|Trends in adolescent first births in five countries in Latin America and the Caribbean: disaggregated data from demographic and health surveys
|Sarah Neal, Chloe Harvey, Venkatraman Chandra-Mouli, Sonja Caffe, and Alma Virginia Camacho
|Reproductive Health, 15(1):146; DOI: 10.1186/s12978-018-0578-4
Multiple L.A./Caribbean Countries
Adolescents in the Latin American and Caribbean region continue to experience poor reproductive health outcomes, including high rates of first birth before the age of 20 years. Aggregate national level data fails to identify groups where progress is particularly poor. This paper explores how trends in adolescent births have changed over time in five countries (Bolivia, Colombia, Dominican Republic, Haiti, and Peru) using data disaggregated by adolescent age group, wealth and urban / rural residence.
The study draws on Demographic and Health Survey data from five countries where three surveys are available since 1990, with the most recent after 2006. It examines trends in adolescent births by wealth status and urban/rural residence.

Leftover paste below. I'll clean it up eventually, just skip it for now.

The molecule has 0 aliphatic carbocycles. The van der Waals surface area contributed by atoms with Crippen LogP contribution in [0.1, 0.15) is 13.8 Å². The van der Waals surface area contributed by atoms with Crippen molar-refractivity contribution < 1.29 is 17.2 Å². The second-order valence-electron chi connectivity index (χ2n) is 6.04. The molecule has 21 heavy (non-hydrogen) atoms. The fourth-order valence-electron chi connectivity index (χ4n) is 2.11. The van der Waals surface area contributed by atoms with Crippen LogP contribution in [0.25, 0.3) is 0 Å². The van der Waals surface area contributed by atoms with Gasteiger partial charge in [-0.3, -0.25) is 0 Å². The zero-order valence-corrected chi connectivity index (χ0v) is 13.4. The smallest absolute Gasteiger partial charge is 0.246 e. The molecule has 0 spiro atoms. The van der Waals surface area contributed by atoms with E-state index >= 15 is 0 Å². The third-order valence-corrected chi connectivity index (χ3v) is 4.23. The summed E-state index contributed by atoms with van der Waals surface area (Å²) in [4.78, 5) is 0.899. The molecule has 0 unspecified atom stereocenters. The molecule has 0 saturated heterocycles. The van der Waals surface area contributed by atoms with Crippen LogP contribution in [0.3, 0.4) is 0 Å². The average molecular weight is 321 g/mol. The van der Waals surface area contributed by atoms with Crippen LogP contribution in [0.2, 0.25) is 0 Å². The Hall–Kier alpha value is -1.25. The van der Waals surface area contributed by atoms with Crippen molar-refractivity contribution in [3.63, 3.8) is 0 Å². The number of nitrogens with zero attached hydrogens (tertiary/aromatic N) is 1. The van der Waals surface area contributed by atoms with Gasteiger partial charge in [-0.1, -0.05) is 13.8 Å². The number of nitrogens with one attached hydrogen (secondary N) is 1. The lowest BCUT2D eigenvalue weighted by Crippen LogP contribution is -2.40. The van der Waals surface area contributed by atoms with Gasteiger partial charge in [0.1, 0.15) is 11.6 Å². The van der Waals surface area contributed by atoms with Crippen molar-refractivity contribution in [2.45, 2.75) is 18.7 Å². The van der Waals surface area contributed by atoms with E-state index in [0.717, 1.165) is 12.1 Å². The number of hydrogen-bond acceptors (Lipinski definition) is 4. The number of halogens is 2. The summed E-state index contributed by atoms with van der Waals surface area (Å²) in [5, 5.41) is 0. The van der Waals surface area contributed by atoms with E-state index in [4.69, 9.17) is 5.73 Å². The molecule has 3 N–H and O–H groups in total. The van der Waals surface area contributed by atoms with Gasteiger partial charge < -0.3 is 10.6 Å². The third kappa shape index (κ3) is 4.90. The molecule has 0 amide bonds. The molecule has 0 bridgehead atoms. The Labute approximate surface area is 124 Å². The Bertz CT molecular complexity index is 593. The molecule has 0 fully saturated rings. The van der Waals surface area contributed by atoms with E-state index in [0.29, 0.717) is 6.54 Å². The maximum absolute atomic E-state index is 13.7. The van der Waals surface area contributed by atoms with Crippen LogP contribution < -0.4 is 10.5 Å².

There has been little progress in reducing adolescent first births over the last two decades in these countries. Adolescent first births continue to be more common among the poorest and rural residents, and births among the youngest age-group (16 years) are particularly concentrated among these populations.
Adolescent first births continue to be a major issue in these five countries, including amongst the youngest group (16 years), although the contexts in which it is occurring are changing over time. Efforts are needed to expand sexual education and services for adolescents and young people, as well as introduce and enforce legislation to provide effective protection from abuse or exploitation. Greater disaggregation of adolescent fertility data is needed if we are to measure progress towards the attainment of the Sustainable Development Goals to “leave no-one behind”.